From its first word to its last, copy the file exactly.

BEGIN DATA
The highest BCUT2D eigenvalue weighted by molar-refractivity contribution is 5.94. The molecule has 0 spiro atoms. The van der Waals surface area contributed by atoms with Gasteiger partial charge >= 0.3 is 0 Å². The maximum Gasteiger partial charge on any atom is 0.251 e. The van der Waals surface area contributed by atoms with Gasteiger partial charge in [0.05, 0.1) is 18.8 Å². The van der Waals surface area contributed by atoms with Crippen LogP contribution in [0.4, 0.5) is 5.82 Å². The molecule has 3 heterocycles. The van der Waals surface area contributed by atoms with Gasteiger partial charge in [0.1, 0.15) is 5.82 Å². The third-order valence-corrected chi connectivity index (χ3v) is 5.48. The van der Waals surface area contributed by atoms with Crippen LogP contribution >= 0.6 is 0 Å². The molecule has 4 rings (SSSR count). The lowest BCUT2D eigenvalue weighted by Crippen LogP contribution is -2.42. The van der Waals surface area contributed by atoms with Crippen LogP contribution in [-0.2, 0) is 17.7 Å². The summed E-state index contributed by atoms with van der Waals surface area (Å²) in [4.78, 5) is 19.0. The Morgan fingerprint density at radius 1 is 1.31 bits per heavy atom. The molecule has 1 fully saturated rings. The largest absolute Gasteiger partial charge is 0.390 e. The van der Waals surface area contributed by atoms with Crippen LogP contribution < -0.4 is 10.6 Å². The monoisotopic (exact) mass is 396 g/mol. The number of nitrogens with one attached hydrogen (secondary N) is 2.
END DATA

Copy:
The highest BCUT2D eigenvalue weighted by molar-refractivity contribution is 5.94. The molecule has 0 spiro atoms. The van der Waals surface area contributed by atoms with Gasteiger partial charge >= 0.3 is 0 Å². The maximum Gasteiger partial charge on any atom is 0.251 e. The van der Waals surface area contributed by atoms with Gasteiger partial charge in [0.05, 0.1) is 18.8 Å². The van der Waals surface area contributed by atoms with Crippen LogP contribution in [0.4, 0.5) is 5.82 Å². The molecule has 3 heterocycles. The van der Waals surface area contributed by atoms with Gasteiger partial charge in [0.1, 0.15) is 5.82 Å². The third-order valence-corrected chi connectivity index (χ3v) is 5.48. The van der Waals surface area contributed by atoms with Crippen LogP contribution >= 0.6 is 0 Å². The molecule has 4 rings (SSSR count). The lowest BCUT2D eigenvalue weighted by Crippen LogP contribution is -2.42. The van der Waals surface area contributed by atoms with Crippen LogP contribution in [-0.2, 0) is 17.7 Å². The summed E-state index contributed by atoms with van der Waals surface area (Å²) in [4.78, 5) is 19.0. The Morgan fingerprint density at radius 1 is 1.31 bits per heavy atom. The molecule has 1 fully saturated rings. The largest absolute Gasteiger partial charge is 0.390 e. The van der Waals surface area contributed by atoms with Crippen LogP contribution < -0.4 is 10.6 Å². The monoisotopic (exact) mass is 396 g/mol. The number of nitrogens with one attached hydrogen (secondary N) is 2.